Tech must-have saves agencies time, money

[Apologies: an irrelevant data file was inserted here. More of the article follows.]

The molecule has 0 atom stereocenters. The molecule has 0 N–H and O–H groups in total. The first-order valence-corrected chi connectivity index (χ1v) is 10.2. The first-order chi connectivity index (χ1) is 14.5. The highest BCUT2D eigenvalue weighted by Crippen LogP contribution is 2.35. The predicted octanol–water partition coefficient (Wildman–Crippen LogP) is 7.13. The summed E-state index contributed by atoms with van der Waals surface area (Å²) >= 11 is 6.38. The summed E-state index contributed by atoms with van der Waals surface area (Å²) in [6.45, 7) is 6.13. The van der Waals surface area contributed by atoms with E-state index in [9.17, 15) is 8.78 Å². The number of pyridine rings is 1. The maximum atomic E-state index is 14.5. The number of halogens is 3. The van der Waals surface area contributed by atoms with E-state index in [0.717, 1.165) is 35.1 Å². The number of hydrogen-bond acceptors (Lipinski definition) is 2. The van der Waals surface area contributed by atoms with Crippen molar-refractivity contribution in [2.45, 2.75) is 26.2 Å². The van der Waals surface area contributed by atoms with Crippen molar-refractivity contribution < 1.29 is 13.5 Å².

The way developers look at Truckee has changed drastically over the past six years, due in large part to local use of geospatial technologies. The Truckee Donner Public Utility District launched its geospatial information system (GIS) in 2000 as a way to comprehensively map Truckees land, roads, power and water lines for the first time, and to then use that information to produce better methods of development and response. Since then, the technology has grown into a planning must-have for not only the utility district, but for the Town of Truckee, the Truckee Tahoe Airport District, the Truckee Fire Protection District and a slew of other public agencies as well.Everybody needs the data and it wouldnt make sense for all of us to go out and get it. Plus, we dont necessarily have the resources to collect it, so this saves us a lot of legwork and a lot of time, said Sean Griffis, GIS battalion chief for the California Department of Forestry.The department has its own state-wide geospatial information system through which data is traded, usually without charge, in part with local agencies. If the state had to gather all of the necessary local information on its own, there would be no way to afford it, Griffis said. We trade data with [the PUD] and they trade data with us. We give them fuels and fire hazard data so that we can have information on population density and property owners, Griffis said. We can use it for 9-1-1 dispatch, evacuation planning, and all that kind of stuff.Geospatial information systems combine detailed computer generated maps with nearly unlimited amounts of real-time data, thus allowing the user to mimic true-to-life scenarios to test consequences. Think of it like a model train, said Ian Fitzgerald, the districts GIS coordinator. By digitizing the utility systems to scale, he said, the district can test water pressure, power outages, and other scenarios. If the power goes out somewhere in Tahoe Donner, Fitzgerald can immediately find out whose homes are dark, exactly where they are, if the resident has a disability or serious medical issue, and where and why the outage occurred. The system will even send detailed text messages to responders explaining the situation. The amount of time and resources this saves the district is huge, and it benefits the ratepayer through efficiency, response time, and accuracy, Fitzgerald said. The fire department can use the information to find a hydrant buried in snow, which is an obvious value, especially if your house is burning down. It took Fitzgerald nine months to map all the necessary land and road information, another year and a half to map the towns electrical system, and until last summer to finish mapping the water lines 600 miles of utilities in all. Large utility districts use similar systems, Fitzgerald said, but few small utilities have capitalized on the technology, and no small utility has a system as advanced as Truckees.The years of development and updating have been well worth the $1.3 million price tag, Fitzgerald said, because not only are the database and maps saving local public districts hundreds of man hours, but thousands, if not millions, of dollars as well.
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